Glutathione is an endogenous redox couple in animal cells and plays important roles in antioxidant defense and detoxification, although it is unknown if oral glutathione supplementation affects exercise-induced physiological changes. The present study investigated the effect of glutathione intake on exercise-induced muscle metabolism and fatigue in mice and humans.
ICR mice were divided into 4 groups: sedentary control, sedentary supplemented with glutathione (2.0%, 5 μL/g body weight), exercise control, and exercise supplemented with glutathione. After 2 weeks, the exercise groups ran on a treadmill at 25 m/min for 30 min. Immediately post-exercise, intermuscular pH was measured, and hind limb muscle and blood samples were collected to measure biochemical parameters. In a double-blind, cross-over study, 8 healthy men (35.9 ± 2.0 y) were administered either glutathione (1 g/d) or placebo for 2 weeks.
Then, they exercised on a cycle ergometer at 40% maximal heart rate for 60 min. Psychological state and blood biochemical parameters were examined after exercise.
In the mouse experiment, post-exercise plasma non-esterified fatty acids were significantly lower in the exercise supplemented with glutathione group (820 ± 44 mEq/L) compared with the exercise control group (1152 ± 61 mEq/L). Intermuscular pH decreased with exercise (7.17 ± 0.01); however, this reduction was prevented by glutathione supplementation (7.23 ± 0.02). The peroxisome proliferator-activated receptor-γ coactivator-1α protein and mitochondrial DNA levels were significantly higher in the sedentary supplemented with glutathione group compared with the sedentary control group (25% and 53% higher, respectively). In the human study, the elevation of blood lactate was suppressed by glutathione intake (placebo, 3.4 ± 1.1 mM; glutathione, 2.9 ± 0.6 mM). Fatigue-related psychological factors were significantly decreased in the glutathione trial compared with the placebo trial.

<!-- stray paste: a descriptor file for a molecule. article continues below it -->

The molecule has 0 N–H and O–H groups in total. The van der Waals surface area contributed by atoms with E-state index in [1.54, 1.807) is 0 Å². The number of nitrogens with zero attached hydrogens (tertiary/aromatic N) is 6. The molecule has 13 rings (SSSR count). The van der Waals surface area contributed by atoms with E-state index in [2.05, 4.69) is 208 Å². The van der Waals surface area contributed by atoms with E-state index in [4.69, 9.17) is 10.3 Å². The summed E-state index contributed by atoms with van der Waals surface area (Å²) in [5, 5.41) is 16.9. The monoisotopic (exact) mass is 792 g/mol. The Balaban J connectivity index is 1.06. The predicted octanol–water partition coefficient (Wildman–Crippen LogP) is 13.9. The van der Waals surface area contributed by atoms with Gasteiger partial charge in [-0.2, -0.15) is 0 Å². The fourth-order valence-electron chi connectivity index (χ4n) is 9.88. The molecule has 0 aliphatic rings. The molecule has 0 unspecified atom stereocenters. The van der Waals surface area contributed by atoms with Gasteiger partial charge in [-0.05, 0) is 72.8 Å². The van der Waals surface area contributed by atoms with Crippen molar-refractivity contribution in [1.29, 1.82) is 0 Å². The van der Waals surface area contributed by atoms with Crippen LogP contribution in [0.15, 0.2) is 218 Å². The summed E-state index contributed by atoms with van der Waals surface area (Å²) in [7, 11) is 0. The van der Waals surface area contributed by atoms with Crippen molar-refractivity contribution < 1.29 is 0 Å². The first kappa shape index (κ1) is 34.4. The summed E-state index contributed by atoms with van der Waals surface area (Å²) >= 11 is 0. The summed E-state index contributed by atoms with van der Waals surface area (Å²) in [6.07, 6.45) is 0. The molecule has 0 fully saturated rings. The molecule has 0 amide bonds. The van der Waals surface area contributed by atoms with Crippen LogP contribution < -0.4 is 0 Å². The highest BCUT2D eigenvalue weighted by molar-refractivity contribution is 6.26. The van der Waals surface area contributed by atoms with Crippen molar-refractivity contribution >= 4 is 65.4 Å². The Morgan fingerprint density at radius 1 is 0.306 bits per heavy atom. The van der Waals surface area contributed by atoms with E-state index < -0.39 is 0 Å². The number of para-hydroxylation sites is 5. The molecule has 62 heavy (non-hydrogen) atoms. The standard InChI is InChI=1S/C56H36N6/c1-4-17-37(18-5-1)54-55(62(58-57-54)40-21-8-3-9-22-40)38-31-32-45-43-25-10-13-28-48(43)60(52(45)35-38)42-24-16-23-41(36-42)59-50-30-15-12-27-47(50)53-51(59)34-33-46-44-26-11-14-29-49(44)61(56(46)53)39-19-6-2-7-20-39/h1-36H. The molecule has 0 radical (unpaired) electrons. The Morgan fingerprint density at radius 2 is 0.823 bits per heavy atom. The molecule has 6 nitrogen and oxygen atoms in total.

These results suggest that glutathione supplementation improved lipid metabolism and acidification in skeletal muscles during exercise, leading to less muscle fatigue.
Wataru Aoi, Yumi Ogaya, Maki Takami, Toru Konishi, Yusuke Sauchi, Eun Young Park, Sayori Wada, Kenji Sato and Akane Higashi